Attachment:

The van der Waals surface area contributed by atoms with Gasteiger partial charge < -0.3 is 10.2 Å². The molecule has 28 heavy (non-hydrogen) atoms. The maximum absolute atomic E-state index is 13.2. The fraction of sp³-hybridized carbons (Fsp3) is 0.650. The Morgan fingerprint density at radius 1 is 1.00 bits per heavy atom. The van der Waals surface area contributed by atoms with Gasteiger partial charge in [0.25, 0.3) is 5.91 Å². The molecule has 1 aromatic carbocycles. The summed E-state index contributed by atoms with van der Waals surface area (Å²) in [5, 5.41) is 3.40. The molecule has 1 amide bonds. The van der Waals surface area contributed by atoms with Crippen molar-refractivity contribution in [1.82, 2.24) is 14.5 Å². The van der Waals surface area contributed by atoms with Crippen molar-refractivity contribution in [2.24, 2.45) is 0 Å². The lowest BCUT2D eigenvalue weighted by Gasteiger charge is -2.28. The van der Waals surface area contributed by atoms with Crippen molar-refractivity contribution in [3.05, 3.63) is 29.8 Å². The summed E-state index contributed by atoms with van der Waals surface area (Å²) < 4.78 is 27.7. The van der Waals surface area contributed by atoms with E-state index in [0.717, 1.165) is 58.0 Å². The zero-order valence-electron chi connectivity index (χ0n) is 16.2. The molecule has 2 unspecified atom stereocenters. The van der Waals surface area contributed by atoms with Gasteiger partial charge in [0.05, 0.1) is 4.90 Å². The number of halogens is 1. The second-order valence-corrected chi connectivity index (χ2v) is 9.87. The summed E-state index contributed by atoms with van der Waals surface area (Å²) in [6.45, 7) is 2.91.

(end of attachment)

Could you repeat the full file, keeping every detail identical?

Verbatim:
The van der Waals surface area contributed by atoms with Gasteiger partial charge < -0.3 is 10.2 Å². The molecule has 28 heavy (non-hydrogen) atoms. The maximum absolute atomic E-state index is 13.2. The fraction of sp³-hybridized carbons (Fsp3) is 0.650. The Morgan fingerprint density at radius 1 is 1.00 bits per heavy atom. The van der Waals surface area contributed by atoms with Gasteiger partial charge in [0.25, 0.3) is 5.91 Å². The molecule has 1 aromatic carbocycles. The summed E-state index contributed by atoms with van der Waals surface area (Å²) in [5, 5.41) is 3.40. The molecule has 1 amide bonds. The van der Waals surface area contributed by atoms with Crippen molar-refractivity contribution in [1.82, 2.24) is 14.5 Å². The van der Waals surface area contributed by atoms with Crippen molar-refractivity contribution in [2.24, 2.45) is 0 Å². The lowest BCUT2D eigenvalue weighted by Gasteiger charge is -2.28. The van der Waals surface area contributed by atoms with Crippen molar-refractivity contribution in [3.05, 3.63) is 29.8 Å². The summed E-state index contributed by atoms with van der Waals surface area (Å²) < 4.78 is 27.7. The van der Waals surface area contributed by atoms with E-state index in [0.717, 1.165) is 58.0 Å². The zero-order valence-electron chi connectivity index (χ0n) is 16.2. The molecule has 2 unspecified atom stereocenters. The van der Waals surface area contributed by atoms with Gasteiger partial charge in [0.05, 0.1) is 4.90 Å². The number of halogens is 1. The second-order valence-corrected chi connectivity index (χ2v) is 9.87. The summed E-state index contributed by atoms with van der Waals surface area (Å²) in [6.45, 7) is 2.91.